An infant with numerous congenital defects, including hypospadia and developed ventricular septal defect, rapidly developed epilepsy and compartment syndrome during an operation. Expertise in both heart failure and compartment syndrome was needed to comment on the case, which was instigated by a hospital’s attempts to operate and remedy some of the infant’s congenital defects. Instead of alleviating them, however, the infant developed metabolic acidosis with cool extremities and poor pulses directly after the procedure. When the hospital attempted to counter his condition with attempts to intubate and chest compressions, he became bradycardic and lost palpable pulses; by the time the patient was intubated, he was suffering from multiple metabolic abnormalities, including acute kidney injury and a shocked liver. He quickly developed seizures, and the hospital’s attempts to place a new arterial line in his right arm instead developed ischemia and required fasciotomies of the forearm and hand. Overall a complex case stemming from congenital defects, the competency of the hospital in administering care was questioned in trial.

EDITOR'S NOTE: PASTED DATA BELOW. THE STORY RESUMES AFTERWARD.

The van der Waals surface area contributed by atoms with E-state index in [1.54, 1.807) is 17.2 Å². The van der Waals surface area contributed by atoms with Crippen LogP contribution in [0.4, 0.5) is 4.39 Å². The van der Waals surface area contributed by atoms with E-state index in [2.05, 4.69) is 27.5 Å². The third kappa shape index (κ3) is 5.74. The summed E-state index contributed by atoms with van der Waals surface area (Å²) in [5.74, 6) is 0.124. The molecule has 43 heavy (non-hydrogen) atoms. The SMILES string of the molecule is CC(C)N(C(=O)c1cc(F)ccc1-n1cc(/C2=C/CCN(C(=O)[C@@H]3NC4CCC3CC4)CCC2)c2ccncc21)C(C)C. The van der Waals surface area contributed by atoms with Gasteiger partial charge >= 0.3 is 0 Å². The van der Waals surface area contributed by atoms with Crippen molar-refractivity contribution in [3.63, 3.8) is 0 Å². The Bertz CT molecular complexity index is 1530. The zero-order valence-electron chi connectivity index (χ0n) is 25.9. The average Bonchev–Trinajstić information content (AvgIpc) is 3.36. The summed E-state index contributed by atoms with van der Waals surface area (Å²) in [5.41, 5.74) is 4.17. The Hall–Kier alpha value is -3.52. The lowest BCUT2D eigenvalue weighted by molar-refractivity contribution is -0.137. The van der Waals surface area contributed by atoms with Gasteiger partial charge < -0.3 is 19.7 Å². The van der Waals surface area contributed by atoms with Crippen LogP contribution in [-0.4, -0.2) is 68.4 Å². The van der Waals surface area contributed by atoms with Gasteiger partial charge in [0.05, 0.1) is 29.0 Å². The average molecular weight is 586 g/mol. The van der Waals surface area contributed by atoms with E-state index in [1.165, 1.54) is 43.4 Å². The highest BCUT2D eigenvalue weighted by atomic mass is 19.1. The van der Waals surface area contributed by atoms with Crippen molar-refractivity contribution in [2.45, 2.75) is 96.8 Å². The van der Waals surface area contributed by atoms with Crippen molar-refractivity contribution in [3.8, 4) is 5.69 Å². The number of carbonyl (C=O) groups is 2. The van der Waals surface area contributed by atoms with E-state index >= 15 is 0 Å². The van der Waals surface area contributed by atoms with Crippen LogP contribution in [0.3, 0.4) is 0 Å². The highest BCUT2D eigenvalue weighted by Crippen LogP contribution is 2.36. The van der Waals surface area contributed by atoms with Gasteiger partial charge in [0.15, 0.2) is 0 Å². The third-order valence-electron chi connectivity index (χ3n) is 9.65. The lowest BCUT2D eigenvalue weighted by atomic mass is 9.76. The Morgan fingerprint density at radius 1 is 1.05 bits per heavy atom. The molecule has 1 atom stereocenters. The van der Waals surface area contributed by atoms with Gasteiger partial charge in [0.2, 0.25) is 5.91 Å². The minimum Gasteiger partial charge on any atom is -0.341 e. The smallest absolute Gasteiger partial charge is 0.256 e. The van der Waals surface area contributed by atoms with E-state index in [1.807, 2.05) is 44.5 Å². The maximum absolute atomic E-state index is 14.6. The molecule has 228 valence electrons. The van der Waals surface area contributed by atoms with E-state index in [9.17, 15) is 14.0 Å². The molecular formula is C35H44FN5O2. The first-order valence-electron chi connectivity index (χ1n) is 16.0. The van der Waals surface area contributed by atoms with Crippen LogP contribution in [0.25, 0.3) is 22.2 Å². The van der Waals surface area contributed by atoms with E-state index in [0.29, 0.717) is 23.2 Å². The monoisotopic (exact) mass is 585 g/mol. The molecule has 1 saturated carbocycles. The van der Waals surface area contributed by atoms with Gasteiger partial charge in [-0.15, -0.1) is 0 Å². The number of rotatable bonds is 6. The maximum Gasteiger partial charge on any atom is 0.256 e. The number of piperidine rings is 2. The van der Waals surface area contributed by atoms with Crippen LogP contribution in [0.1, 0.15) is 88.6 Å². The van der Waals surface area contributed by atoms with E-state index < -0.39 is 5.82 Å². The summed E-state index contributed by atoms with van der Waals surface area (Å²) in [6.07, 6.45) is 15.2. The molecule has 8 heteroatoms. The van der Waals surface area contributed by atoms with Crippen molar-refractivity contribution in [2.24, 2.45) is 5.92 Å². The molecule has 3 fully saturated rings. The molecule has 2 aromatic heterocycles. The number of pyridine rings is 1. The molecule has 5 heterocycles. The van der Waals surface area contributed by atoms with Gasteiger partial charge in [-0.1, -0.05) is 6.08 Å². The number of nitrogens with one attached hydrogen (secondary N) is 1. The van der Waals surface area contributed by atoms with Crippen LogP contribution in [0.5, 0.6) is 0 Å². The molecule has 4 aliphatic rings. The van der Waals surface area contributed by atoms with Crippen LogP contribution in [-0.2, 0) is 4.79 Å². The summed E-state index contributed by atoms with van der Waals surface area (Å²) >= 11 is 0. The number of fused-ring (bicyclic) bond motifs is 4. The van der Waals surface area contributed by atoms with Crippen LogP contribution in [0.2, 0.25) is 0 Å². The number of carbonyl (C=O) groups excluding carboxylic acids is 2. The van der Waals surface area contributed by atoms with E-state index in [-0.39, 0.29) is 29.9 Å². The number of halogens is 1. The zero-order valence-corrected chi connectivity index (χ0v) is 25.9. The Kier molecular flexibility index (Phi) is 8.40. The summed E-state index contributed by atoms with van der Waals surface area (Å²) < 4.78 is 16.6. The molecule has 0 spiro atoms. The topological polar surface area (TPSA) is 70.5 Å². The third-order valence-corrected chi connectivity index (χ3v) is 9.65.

Question(s) For Expert Witness
- 1. Do you routinely care for patients like the one described in this case?
- 2. What measures should be taken when ischemia of the digits is noted after arterial line placement?
Expert Witness Response E-109077
Our hospital’s Pediatric Intensive Care unit regularly cares for children with similar congenital conditions. I would need more information about the operation and ensuing efforts to alleviate the infant’s condition in order to comment on the standard of care in this case, but I have been practicing pediatric critical care for about twenty years. I am also active in research and publishing related to the care of critically ill and injured children.